Remember that thing that happened four years ago, when the Deepwater Horizon oil rig exploded, killing 11 people and injuring many others? And do you also recall that it resulted in the largest oil spill in U.S. history, with an underwater crude oil geyser spilling almost 5 billion (that's billion with a B) barrels of oil into the ocean over the course of 87 days? And do you remember how BP's response to said deaths and oil spill called into question its ability to find its own ass with both hands, a map, and a flashlight?
Funny thing, it turns out a federal judge believes that this was exactly the case, before the event. BP has already been ordered to pay $42 billion dollars (which, if you're curious, comes to about $8.57 for each barrel of oil spilled) for various charges. And today, U.S. District Judge Carl Barbier ruled "The Court concludes that the discharge of oil was the result of gross negligence or willful misconduct" on the part of BP. Judge Barbier has not yet assigned damages to this violation of the Clean Water Act, although some sources are reporting that the worst-case scenario would run up to about $17.6 billion (which would bring the cost per barrel dumped to $12.16).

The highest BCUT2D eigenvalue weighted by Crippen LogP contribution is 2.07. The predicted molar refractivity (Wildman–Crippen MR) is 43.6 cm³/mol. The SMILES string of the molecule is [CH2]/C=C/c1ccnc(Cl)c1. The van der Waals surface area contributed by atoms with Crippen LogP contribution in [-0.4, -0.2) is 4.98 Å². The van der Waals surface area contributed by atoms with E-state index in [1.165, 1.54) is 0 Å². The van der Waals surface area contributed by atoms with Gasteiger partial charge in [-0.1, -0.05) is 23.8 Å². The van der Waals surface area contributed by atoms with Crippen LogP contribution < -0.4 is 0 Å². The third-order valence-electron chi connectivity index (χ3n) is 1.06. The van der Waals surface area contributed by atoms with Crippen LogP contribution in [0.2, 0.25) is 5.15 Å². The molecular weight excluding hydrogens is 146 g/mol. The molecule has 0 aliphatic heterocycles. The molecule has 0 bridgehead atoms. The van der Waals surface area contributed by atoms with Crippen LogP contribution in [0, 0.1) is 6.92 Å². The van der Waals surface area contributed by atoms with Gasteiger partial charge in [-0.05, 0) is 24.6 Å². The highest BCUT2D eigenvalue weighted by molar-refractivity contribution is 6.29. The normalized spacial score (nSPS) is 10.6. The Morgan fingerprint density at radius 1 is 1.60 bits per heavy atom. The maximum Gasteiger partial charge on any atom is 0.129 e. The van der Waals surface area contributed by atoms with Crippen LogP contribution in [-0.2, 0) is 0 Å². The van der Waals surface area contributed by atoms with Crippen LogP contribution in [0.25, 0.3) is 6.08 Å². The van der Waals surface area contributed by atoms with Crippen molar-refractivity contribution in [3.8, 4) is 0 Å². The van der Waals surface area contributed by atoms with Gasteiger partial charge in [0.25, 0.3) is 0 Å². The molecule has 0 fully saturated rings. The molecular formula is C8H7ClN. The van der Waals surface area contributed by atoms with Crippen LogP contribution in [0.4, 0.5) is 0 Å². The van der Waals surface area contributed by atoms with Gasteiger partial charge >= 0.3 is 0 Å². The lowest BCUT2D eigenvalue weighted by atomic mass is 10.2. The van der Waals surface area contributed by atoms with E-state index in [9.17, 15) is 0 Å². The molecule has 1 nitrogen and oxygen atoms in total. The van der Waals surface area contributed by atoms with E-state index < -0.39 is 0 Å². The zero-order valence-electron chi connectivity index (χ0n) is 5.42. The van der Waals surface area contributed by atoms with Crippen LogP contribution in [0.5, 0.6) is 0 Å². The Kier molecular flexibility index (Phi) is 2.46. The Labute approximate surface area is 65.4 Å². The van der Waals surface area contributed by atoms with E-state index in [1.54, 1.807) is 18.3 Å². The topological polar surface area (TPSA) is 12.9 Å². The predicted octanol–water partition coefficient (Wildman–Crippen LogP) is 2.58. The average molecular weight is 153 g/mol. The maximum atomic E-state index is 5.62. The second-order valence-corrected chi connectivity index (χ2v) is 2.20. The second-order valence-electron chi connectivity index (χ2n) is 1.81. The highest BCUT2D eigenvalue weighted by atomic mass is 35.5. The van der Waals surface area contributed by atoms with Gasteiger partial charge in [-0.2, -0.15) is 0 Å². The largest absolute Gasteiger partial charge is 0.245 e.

BP, of course, is planning to appeal.